New research by the Southwest Watershed Research Center and the University of Arizona department of Hydrology and Atmospheric Sciences claims that global warming is causing our monsoon season to be more intense. KGUN9 carried the story (link). You can read the whole paper, published in Geophysical Research Letters: Intensification of the North American Monsoon Rainfall as Observed From a Long-Term High-Density Gauge Network (link).
KGUN9 characterizes this news as a bad thing (and we all know that global warming produces only bad results): “The higher intensity can also spell trouble for soil, as erosion would happen more often and quicker. Infrastructure, the researchers said, is also at stake. Drains, washes, walls and bridges need to be built to withstand a higher flood capacity.”
I my opinion, the purpose of this paper was to give the authors publishing credits, because it seems to do little else.
The research paper says: “The mean of rainfall intensities exceeding the 95th percentile have been increasing during 1961–2017 period for all durations longer than 1 hr at a rate of 0.50 to 0.03 mm/hr per decade….” Does an increase in the rate of precipitation of half a millimeter per hour per decade sound troublesome? (A millimeter is about the thickness of a penny.)
The study was conducted in the Walnut Gulch Experimental Watershed which is centered on Tombstone, AZ. Data were collected from 59 rain gauges dispersed over an area of about 58 square miles. (Metropolitan Tucson covers about 237 square miles.) In my opinion, making broad claims from such a small sample base is problematic.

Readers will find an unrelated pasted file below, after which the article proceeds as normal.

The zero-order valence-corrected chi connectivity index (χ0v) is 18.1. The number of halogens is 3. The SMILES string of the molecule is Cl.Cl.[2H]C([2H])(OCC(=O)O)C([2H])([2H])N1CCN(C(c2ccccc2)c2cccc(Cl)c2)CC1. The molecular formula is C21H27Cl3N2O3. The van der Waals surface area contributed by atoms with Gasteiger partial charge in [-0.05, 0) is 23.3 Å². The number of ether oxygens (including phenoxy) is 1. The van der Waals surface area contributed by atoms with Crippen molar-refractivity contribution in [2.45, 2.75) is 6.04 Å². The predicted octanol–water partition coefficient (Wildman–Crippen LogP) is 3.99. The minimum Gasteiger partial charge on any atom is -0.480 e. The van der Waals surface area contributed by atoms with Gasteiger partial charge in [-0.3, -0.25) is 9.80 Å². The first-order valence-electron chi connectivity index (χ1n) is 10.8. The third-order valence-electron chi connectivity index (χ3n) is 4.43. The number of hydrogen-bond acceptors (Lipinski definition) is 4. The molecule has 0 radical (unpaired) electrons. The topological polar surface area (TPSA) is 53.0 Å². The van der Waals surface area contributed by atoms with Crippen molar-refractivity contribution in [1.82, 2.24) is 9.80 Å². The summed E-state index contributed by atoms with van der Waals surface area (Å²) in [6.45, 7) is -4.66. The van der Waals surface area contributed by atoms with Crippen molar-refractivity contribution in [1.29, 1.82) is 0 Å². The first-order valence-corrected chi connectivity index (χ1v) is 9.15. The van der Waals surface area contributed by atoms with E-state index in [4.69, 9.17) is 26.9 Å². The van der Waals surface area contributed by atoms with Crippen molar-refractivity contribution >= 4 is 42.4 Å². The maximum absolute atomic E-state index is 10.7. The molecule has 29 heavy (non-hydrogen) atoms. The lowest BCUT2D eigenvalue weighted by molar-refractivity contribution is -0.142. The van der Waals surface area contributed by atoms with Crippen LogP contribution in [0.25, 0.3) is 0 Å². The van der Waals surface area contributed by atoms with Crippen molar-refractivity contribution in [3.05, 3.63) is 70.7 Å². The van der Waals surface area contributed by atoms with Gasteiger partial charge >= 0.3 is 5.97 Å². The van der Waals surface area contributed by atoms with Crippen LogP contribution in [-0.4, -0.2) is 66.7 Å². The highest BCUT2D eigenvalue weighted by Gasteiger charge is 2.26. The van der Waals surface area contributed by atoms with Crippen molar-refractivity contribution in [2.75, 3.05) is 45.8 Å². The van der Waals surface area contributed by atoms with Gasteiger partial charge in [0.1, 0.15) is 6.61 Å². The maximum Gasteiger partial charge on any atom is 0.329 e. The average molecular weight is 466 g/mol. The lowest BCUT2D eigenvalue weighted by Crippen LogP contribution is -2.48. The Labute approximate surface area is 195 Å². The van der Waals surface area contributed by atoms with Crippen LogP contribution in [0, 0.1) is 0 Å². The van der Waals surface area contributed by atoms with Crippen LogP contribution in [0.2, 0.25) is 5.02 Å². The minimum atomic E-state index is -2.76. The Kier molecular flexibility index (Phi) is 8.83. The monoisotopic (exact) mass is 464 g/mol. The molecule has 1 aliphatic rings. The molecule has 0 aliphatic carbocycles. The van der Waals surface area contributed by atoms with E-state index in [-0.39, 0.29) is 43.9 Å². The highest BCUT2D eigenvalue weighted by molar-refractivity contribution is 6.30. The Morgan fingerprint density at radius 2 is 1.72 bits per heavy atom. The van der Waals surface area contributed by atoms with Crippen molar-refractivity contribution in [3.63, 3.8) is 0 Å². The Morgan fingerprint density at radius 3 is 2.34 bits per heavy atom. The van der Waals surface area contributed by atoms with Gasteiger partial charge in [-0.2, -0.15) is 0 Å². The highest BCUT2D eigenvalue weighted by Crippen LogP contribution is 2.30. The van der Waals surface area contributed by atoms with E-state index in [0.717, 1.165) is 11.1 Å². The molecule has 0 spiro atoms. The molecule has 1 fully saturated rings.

The intensity of monsoon storms is highly variable; so is the amount of rain in individual storms. Let’s see if/how the amount of rain varies with temperature during the monsoon season.
Here is Figure 1 from the scientific paper showing the array of rain gauges and the area temperature and precipitation. If you look at panels “c” and “d” on the right side of the figure, there seems to be no relationship between temperature and the amount of precipitation.
Looking at the broader Southwest, we see there is also no relation between temperature and precipitation during the monsoon season. Note that the region has warmed since 1970 when climate scientists were predicting an imminent return to a glacial epoch.
Regarding the Walnut Gulch Experimental Watershed, the researchers say “Average summer rainfall, May through September, over the watershed for the 1961–2017 period has been approximately 293 mm (112 to 370 mm range), which represents approximately 60% of the annual total (Figure 1a).” That amount seems much higher than the amounts shown on the graph of the broader southwestern region. Extrapolation of conclusions from the small study area may not be justified for the region as a whole.
Studies like this should be taken with a grain of salt (and perhaps with a lime wedge and Tequila).
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